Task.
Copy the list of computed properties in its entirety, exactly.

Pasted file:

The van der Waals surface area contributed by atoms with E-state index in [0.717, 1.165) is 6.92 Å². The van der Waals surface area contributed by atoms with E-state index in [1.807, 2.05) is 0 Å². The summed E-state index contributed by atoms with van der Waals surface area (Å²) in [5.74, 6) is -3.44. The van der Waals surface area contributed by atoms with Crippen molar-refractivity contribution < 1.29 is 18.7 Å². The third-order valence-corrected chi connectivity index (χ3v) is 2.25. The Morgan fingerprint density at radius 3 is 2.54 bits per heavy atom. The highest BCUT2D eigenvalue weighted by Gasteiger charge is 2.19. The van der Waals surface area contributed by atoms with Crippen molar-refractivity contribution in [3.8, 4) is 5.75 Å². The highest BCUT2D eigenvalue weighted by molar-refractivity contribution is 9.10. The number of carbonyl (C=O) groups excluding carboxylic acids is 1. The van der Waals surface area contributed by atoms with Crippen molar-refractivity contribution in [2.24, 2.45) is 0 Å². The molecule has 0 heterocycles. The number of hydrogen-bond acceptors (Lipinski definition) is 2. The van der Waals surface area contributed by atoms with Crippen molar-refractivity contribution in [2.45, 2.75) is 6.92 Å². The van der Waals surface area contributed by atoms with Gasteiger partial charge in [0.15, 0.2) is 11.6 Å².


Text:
The van der Waals surface area contributed by atoms with E-state index in [0.717, 1.165) is 6.92 Å². The van der Waals surface area contributed by atoms with E-state index in [1.807, 2.05) is 0 Å². The summed E-state index contributed by atoms with van der Waals surface area (Å²) in [5.74, 6) is -3.44. The van der Waals surface area contributed by atoms with Crippen molar-refractivity contribution < 1.29 is 18.7 Å². The third-order valence-corrected chi connectivity index (χ3v) is 2.25. The Morgan fingerprint density at radius 3 is 2.54 bits per heavy atom. The highest BCUT2D eigenvalue weighted by Gasteiger charge is 2.19. The van der Waals surface area contributed by atoms with Crippen molar-refractivity contribution in [3.8, 4) is 5.75 Å². The highest BCUT2D eigenvalue weighted by molar-refractivity contribution is 9.10. The number of carbonyl (C=O) groups excluding carboxylic acids is 1. The van der Waals surface area contributed by atoms with Crippen molar-refractivity contribution in [2.24, 2.45) is 0 Å². The molecule has 0 heterocycles. The number of hydrogen-bond acceptors (Lipinski definition) is 2. The van der Waals surface area contributed by atoms with Crippen molar-refractivity contribution in [2.45, 2.75) is 6.92 Å². The van der Waals surface area contributed by atoms with Gasteiger partial charge in [0.15, 0.2) is 11.6 Å².